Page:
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Why are kids happier who grew up with a dog?

As a child, I also wanted a puppy, but since we lived in a block of flats, my parents wouldn’t let me. Of course, there was a reason for that too, as a dog needs a lot of room that our flat lacked of. There was never any argument about it as I knew they were right.

As an adult, however, I already have two dogs in a house with a garden and I feel it is a completely different kind of love than what I have experienced so far. A dog is faithful and gives his life to me, so in return, I love him and take care of him too.

But, what would be different if I got the puppy I wanted as a child? The experts looked at the relationship between dogs and children and how a four-legged pet affects a child’s life.

It turns out that it is of great importance whether we grow up next to a dog or not. The earliest and favorite childhood memories of many of us certainly belong to the family dog. In addition to our four-legged favorites being pleasant company, they teach children to take responsibility, compassion, and care. The relationship between the child and the dog is happy and safe.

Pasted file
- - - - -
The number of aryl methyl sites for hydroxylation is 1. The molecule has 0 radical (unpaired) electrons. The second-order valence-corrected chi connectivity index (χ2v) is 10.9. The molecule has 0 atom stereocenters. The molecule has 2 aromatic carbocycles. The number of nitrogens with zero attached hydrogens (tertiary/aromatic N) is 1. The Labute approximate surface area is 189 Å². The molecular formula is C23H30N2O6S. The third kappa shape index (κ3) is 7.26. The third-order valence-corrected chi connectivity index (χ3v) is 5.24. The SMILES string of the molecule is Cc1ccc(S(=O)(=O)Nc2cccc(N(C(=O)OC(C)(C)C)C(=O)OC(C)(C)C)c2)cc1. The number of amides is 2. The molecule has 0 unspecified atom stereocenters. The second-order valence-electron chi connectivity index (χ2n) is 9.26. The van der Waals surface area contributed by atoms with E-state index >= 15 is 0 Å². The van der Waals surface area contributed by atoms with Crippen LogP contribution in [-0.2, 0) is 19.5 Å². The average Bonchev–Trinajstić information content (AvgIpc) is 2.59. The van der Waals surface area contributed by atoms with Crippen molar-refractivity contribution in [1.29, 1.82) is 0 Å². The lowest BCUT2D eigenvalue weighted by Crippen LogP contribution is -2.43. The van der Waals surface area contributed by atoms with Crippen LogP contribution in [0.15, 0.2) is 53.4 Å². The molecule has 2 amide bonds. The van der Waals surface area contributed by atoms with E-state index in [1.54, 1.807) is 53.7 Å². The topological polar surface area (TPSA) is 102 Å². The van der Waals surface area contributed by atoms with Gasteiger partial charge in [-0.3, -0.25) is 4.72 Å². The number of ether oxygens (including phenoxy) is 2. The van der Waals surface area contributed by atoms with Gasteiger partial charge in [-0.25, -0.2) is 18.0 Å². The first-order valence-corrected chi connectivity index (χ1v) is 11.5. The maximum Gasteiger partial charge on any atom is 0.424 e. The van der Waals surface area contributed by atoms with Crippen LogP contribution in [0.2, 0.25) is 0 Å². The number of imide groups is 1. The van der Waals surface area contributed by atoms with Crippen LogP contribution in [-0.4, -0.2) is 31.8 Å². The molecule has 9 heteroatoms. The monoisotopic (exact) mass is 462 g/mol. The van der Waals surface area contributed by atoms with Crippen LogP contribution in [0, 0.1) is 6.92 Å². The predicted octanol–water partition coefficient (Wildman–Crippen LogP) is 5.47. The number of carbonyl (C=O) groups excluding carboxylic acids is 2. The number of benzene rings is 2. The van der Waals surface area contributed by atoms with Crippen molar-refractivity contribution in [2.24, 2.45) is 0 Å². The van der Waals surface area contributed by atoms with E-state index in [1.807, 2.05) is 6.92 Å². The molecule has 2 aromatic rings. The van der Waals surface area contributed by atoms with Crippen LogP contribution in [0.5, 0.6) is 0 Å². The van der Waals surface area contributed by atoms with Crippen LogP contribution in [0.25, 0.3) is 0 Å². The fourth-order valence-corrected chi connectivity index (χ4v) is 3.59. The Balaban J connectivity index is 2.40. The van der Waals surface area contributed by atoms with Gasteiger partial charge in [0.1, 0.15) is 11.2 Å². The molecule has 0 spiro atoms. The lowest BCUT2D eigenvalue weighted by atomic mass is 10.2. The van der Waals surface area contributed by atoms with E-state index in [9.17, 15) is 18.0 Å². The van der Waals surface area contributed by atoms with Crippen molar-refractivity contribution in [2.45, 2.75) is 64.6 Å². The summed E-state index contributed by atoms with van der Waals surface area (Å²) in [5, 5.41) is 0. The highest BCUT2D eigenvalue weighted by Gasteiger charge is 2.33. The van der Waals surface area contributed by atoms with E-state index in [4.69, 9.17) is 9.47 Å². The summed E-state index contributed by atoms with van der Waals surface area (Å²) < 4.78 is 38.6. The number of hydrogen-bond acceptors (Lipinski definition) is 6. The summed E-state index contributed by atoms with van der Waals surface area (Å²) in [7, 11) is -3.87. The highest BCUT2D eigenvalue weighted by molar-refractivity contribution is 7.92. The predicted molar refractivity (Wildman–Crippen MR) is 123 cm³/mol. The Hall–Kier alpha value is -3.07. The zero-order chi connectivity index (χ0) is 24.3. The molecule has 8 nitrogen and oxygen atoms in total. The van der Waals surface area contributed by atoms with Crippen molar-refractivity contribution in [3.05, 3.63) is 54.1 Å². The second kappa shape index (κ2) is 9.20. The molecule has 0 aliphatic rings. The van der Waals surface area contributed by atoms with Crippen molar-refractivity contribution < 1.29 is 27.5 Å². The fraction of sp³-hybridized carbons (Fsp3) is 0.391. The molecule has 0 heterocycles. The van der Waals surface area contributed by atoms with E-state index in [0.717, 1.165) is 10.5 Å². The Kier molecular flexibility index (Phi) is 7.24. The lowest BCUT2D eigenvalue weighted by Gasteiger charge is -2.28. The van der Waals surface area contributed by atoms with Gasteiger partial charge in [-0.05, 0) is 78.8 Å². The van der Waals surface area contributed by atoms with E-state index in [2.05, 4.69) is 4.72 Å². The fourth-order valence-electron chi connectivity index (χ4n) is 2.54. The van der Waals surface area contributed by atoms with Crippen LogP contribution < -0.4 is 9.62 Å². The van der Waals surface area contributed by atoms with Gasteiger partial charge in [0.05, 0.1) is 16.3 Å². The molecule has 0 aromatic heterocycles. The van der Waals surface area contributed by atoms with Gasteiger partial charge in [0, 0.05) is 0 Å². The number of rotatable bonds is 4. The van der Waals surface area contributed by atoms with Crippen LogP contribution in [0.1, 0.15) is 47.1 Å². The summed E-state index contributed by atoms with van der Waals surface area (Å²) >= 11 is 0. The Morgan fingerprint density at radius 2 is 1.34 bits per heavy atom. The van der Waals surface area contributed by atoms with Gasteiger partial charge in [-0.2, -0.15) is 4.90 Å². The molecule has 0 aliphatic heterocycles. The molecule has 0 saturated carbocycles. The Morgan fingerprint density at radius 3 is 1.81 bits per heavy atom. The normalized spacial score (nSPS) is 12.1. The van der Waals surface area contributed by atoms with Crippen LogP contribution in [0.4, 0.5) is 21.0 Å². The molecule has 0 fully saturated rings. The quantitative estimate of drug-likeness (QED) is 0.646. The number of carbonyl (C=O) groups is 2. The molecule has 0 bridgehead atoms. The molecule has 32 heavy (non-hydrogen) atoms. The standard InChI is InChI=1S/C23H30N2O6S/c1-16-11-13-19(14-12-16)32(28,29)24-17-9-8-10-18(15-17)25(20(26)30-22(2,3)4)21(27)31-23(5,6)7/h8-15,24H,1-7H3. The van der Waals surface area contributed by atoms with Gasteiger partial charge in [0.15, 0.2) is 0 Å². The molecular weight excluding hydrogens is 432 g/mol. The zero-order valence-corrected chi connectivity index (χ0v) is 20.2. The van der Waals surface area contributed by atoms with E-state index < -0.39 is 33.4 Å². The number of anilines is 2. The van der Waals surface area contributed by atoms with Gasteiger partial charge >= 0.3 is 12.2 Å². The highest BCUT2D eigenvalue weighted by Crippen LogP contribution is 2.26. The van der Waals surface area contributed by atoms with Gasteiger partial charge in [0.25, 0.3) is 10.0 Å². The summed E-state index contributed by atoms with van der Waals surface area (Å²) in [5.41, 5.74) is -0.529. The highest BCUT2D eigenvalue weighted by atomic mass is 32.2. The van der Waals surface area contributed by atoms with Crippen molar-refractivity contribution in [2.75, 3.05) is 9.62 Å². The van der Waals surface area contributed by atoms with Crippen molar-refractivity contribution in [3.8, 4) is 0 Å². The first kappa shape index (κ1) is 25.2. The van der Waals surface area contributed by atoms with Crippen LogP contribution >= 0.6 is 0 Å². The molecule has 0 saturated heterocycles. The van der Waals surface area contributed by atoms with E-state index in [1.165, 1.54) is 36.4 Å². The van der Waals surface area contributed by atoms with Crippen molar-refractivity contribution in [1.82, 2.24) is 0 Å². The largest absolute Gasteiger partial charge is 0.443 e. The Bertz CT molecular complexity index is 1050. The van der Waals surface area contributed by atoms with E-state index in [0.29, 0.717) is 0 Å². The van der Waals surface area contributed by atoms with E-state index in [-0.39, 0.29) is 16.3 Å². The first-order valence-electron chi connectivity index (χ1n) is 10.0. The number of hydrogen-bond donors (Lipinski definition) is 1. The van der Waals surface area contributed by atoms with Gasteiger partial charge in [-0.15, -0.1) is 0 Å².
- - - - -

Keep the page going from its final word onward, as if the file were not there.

Children who grow up with a dog learn sooner about the love and protection of animals and the fact that they must be taken care of. Dogs teach extremely important things about life that accompany us into our adulthood.

These dogs show the kind of attachment, love, respect, and selflessness. They are real teachers.

The University of Western Australia and Telethon Children’s Institute have conducted joint research, the results of which are quite clear. Namely, children who live and grow up in a household with a dog will be more socially and emotionally developed than their peers.

During the study, 1,646 families with children aged 2–5 years completed the questionnaire. In the study, the results showed that infants who lived in a canine family had twenty-three percent fewer problems with social interactions and emotions than those who did not.

Furthermore, antisocial behavior was thirty percent less likely or forty percent less likely for canine children to behave inappropriately with other children. In addition, the chance of sharing their affairs with others and acting selflessly increased by thirty-four percent.

Although it was obvious to professionals from the first moment that a dog had a positive effect on children, they did not expect such results.

We also need to know that dog walking also plays an extremely important role in children’s socialization. Playing together is very important, because if a close relationship develops between the animal and the child, it will later have a good relationship with other children.

An earlier experiment also revealed that children growing up with a dog are also healthier, as in addition to the four-legged pet, the immune system is also much stronger, and as a result, children will be much more resistant to disease later on.